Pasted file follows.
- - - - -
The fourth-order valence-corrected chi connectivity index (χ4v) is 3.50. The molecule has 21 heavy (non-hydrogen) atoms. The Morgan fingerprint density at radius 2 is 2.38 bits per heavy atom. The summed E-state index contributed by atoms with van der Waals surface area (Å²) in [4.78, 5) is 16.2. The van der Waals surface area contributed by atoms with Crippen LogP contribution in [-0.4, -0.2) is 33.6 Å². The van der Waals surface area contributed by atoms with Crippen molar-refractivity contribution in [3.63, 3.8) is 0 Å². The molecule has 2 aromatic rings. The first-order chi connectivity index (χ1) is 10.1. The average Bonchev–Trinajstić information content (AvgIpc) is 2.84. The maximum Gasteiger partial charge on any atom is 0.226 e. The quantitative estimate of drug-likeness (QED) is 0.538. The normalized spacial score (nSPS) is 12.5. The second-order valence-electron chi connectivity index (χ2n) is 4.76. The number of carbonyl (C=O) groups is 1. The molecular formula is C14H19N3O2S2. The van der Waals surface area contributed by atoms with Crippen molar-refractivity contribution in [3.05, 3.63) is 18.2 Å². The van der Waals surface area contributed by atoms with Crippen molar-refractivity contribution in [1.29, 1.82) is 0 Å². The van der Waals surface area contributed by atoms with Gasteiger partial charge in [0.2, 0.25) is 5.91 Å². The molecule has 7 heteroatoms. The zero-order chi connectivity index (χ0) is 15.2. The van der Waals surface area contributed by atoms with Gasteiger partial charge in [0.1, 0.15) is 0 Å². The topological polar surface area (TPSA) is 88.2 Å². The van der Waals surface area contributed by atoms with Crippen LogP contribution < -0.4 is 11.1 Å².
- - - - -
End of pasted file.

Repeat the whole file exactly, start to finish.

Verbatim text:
The fourth-order valence-corrected chi connectivity index (χ4v) is 3.50. The molecule has 21 heavy (non-hydrogen) atoms. The Morgan fingerprint density at radius 2 is 2.38 bits per heavy atom. The summed E-state index contributed by atoms with van der Waals surface area (Å²) in [4.78, 5) is 16.2. The van der Waals surface area contributed by atoms with Crippen LogP contribution in [-0.4, -0.2) is 33.6 Å². The van der Waals surface area contributed by atoms with Crippen molar-refractivity contribution in [3.63, 3.8) is 0 Å². The molecule has 2 aromatic rings. The first-order chi connectivity index (χ1) is 10.1. The average Bonchev–Trinajstić information content (AvgIpc) is 2.84. The maximum Gasteiger partial charge on any atom is 0.226 e. The quantitative estimate of drug-likeness (QED) is 0.538. The normalized spacial score (nSPS) is 12.5. The second-order valence-electron chi connectivity index (χ2n) is 4.76. The number of carbonyl (C=O) groups is 1. The molecular formula is C14H19N3O2S2. The van der Waals surface area contributed by atoms with Crippen molar-refractivity contribution in [3.05, 3.63) is 18.2 Å². The van der Waals surface area contributed by atoms with Crippen molar-refractivity contribution in [1.29, 1.82) is 0 Å². The van der Waals surface area contributed by atoms with Gasteiger partial charge in [0.2, 0.25) is 5.91 Å². The molecule has 7 heteroatoms. The zero-order chi connectivity index (χ0) is 15.2. The van der Waals surface area contributed by atoms with Gasteiger partial charge in [0.1, 0.15) is 0 Å². The topological polar surface area (TPSA) is 88.2 Å². The van der Waals surface area contributed by atoms with Crippen LogP contribution < -0.4 is 11.1 Å².